### Cavitation Analysis using FreSCo+

**Engineering cavitation simulations** using viscous CFD approaches are usually based on VOF-related so called **Euler-Euler**** techniques. VOF-methods are fairly popular for their efficiency. They consider the two-phase flow as a mixture of a liquid and vapour phase which share the kinematic field. The local vapour fraction is obtained from a transport equation conveying the immiscible properties of the involved phases. Cavitation physics is reduced to a**** modelled mass-transfer rate** between water and vapour that occurs as a source in the volume-conservation equation. Different suggestions to mimic the mass-transfer following a reduced Rayleigh-Plesset equation, i.e. **Sauer, Kunz, Singhal, Senocak, Shyy, Zwart**, are at the users choice. All models can be supplemented by an extension to account for more detailes.

Propeller-flow simulations are typically performed using unstructured (strictly hexahedral-cell) meshes featuring local grid refinement as outlined below.

Illustration of typical grid arrangement applied to the PPTC Case of SVA Potsdam.

Simulations can be performed for all types of cavitation and maintain stable even for massively cavitating flows at very high density ratios due to the semi-implict coupling to the continuity equation.

Simulated vapor contour of massively cavitating flow around the PPTC propeller.

Owing to the importance of turbulence in cavitation physics, both approaches can be combined with statistical (**U-RANS**) closure approaches, scale-resolving techniques (**LES**) or non-zonal hybrids (**DES**) of such methods.

Cavitating propeller flows are difficult to simulate since they are governed by the influence of concentrated vortices, e.g. hub and tip vortices. The predictive accuracy particularly hinges on a fair simulation of the downstream evolution of the primary vortices. An **invariant based vortex-confinement** strategy is also available to support the resolution of vortex cavitation. The latter can significantly improve the predictive performance at moderate computational costs as indicated by the below given cases of a cavitationg 3D foil and the PPTC propeller which features cavitation-related thurst reductions (J=1.019).

Influence of invariant based vortex confinement (left: experiments; right: FreSCo^{+} computation).

Predicted vapour volume around the PPTC propeller (Case1 - J=1.019).

VOF approaches do not take into account local (inhomogeneous) water properties and are restricted to simplified vapour-bubble dynamics. The mass-transfer models rely on empirical assumptions casted into the model parameters, e.g. vaporization and condensation coefficients. The respective parameter values are unfortunately not case-independent and interact with the employed computational scheme. Mind that coefficient values found in the literature often span 4-5 orders of magnitude and their respective choice interacts with the applied turbulence closure. The example included below again refers to the PPTC using different coefficents sets reported for the Zwart model. Results reported for the higher coefficient values (left) are in much better agreement with experiments as regards the root cavitation predicition.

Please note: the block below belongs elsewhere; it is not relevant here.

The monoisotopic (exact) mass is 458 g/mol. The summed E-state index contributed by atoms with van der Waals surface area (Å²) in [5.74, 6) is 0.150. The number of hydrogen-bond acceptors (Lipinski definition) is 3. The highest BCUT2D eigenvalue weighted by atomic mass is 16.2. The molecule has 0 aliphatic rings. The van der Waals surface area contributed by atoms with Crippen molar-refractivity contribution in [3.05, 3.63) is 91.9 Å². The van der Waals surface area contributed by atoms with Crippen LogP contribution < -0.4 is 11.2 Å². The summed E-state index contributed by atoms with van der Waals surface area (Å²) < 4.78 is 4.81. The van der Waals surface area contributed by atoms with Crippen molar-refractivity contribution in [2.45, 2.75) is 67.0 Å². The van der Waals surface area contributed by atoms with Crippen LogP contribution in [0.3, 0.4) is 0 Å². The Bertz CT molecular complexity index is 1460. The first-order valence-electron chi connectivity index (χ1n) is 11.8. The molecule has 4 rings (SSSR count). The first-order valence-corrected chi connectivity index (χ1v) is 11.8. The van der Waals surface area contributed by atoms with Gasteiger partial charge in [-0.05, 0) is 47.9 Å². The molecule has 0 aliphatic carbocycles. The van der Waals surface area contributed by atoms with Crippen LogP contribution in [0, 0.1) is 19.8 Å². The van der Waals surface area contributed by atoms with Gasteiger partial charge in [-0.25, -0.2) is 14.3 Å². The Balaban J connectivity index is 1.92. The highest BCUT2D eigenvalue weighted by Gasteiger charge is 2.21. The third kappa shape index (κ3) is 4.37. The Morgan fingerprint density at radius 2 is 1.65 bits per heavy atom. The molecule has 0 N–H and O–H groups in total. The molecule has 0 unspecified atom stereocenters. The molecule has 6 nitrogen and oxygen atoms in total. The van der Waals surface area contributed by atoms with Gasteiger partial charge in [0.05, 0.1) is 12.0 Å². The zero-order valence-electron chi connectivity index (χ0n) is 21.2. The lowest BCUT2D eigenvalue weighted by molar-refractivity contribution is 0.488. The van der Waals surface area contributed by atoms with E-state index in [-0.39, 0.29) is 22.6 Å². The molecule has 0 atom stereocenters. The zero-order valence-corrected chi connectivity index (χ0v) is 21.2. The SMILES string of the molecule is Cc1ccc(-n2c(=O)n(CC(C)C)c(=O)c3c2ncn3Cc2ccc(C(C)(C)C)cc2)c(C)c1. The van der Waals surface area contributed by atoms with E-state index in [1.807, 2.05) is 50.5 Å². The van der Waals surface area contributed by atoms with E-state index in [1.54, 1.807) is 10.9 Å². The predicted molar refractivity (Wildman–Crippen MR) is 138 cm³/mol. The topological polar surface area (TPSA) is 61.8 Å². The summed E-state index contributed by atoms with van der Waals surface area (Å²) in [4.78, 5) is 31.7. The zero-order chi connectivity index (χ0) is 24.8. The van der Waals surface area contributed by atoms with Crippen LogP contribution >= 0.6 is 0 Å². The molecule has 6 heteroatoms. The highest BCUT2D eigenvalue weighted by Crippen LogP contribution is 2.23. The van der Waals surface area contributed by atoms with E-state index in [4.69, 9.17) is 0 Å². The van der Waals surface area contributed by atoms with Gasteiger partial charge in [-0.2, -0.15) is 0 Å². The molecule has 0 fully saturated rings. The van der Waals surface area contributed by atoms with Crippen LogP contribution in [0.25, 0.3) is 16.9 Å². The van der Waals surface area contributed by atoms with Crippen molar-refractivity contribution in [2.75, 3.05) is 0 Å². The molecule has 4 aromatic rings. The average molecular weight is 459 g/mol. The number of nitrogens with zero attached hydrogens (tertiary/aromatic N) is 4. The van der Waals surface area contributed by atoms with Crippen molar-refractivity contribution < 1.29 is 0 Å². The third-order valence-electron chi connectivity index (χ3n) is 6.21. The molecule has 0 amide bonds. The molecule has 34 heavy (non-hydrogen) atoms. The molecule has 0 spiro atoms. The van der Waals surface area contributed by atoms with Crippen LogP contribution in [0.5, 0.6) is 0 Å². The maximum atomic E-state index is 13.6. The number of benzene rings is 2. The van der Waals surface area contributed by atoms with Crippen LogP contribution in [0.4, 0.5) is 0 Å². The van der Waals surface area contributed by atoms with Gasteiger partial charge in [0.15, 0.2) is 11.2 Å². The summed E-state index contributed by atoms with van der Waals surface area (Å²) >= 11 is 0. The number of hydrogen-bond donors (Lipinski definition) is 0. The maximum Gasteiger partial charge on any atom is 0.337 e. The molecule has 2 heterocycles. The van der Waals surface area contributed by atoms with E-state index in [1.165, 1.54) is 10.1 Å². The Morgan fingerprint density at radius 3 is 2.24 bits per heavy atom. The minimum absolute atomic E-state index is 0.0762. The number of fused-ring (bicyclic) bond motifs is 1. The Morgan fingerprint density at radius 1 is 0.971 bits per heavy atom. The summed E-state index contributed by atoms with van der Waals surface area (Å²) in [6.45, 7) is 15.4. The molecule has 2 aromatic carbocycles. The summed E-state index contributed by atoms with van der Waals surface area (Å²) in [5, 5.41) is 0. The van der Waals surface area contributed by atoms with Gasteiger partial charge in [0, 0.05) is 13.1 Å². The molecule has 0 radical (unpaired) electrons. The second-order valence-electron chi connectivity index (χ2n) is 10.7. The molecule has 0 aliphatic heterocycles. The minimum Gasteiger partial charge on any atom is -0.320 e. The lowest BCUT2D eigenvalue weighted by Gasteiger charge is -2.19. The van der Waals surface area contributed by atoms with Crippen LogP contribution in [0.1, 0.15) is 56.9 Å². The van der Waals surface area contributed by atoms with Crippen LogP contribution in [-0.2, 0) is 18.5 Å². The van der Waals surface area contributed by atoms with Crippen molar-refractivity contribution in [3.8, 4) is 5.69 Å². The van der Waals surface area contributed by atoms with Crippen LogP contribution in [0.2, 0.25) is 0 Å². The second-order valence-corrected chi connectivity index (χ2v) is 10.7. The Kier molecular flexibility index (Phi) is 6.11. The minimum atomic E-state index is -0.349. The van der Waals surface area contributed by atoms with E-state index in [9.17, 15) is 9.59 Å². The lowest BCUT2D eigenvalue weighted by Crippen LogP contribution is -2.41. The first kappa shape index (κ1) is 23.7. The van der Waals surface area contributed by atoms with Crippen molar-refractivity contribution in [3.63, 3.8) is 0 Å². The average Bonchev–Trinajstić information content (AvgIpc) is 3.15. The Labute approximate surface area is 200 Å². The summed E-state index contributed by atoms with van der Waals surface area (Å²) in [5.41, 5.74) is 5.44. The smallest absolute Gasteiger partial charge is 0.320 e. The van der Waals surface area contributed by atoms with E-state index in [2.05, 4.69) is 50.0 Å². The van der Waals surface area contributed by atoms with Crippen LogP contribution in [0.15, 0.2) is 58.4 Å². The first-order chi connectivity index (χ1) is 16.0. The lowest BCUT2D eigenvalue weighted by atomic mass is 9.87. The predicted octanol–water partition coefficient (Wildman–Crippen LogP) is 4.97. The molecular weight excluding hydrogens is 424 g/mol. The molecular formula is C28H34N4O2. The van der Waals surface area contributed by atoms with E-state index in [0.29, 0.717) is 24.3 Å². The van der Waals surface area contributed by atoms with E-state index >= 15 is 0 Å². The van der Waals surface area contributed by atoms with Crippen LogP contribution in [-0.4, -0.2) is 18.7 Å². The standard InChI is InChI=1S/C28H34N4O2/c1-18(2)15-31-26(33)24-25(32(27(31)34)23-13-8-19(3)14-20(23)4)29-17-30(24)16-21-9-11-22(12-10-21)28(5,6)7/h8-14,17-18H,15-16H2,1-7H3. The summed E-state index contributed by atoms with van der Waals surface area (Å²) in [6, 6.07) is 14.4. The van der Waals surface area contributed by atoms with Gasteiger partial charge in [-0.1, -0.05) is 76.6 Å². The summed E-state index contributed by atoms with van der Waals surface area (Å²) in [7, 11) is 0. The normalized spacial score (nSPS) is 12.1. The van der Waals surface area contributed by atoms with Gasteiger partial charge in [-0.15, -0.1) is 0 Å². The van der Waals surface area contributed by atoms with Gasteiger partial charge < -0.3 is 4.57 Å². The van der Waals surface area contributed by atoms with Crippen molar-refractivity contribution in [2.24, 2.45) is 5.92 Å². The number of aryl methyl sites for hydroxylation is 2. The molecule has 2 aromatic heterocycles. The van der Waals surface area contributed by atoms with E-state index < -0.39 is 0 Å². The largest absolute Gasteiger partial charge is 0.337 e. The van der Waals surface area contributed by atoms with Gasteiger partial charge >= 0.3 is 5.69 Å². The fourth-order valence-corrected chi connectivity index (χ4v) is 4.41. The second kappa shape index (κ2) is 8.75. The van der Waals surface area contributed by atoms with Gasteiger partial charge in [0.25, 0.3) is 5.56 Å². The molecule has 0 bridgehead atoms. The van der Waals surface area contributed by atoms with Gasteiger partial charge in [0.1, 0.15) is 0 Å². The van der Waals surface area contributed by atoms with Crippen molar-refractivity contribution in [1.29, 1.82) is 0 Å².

Demonstration of the influence of empirical constants using the Zwart mass-transfer model for the PPTC propeller at J=1.269 (Suction side images for case 2 - top: experiments; bottom-left: higher coefficient values; bottom-right: lower coefficient values).

Even from an engineering point of view, a more sophisticated cavitation simulation technique is of interest. Accordingly we developped an improved cavitation-simulation model based upon more detailed bubble dynamics (**Euler-Lagrange** approach). Supplementary to an Eulerian mixture phase, separate equations for the size and the momentum are solved for a large number of cavitation nuclei/bubbles, composing the discrete vapour phase. The Euler-Lagrange model has been implemented into FreSCo^{+} and parallelised using an efficient hybrid MPI-OpenMP algorithm which features above 70% parallel efficiency for 150 MPI processes each running 50 OpenMP threads (50kcells/process; 3000 bubbles/thread).

The novelty of the present approach refers to the application of fully-coupled Euler-Lagrange technique to turbulent engineering flows. The strategy allows to account for inhomogeneous and transient water-quality effects such as nuclei spectra and variable non-condensable gas content.As depicted by comparison of the simulated cavitation extent above a hydrofoil displayed below, the model is able to resolve the influence of the size distribution of the nuclei found in the water.

Predicted vapor-volume contours above a hydrofoil using an Euler-Euler (Zwart) model (left) and an Euler-Lagrange (EL) model (centre/right). The black line indicates experimental observations of the cavitation extent. The right picture refers to EL-results obtained for the introduction of measured nuclei-size spectrum, the centre pircture refers to EL-results for the same nuclei volume using smaller nuclei.

The final example refers to animations of the predicted cavitation pattern for the PPTC case 1 at J=1.019 already shown above. As indicated by the experiments, pronounced tip-vortex cavitation, in line with root cavitation around mid-chord and hub cavitation, is also observed in the detailed Euler-Lagrange approach.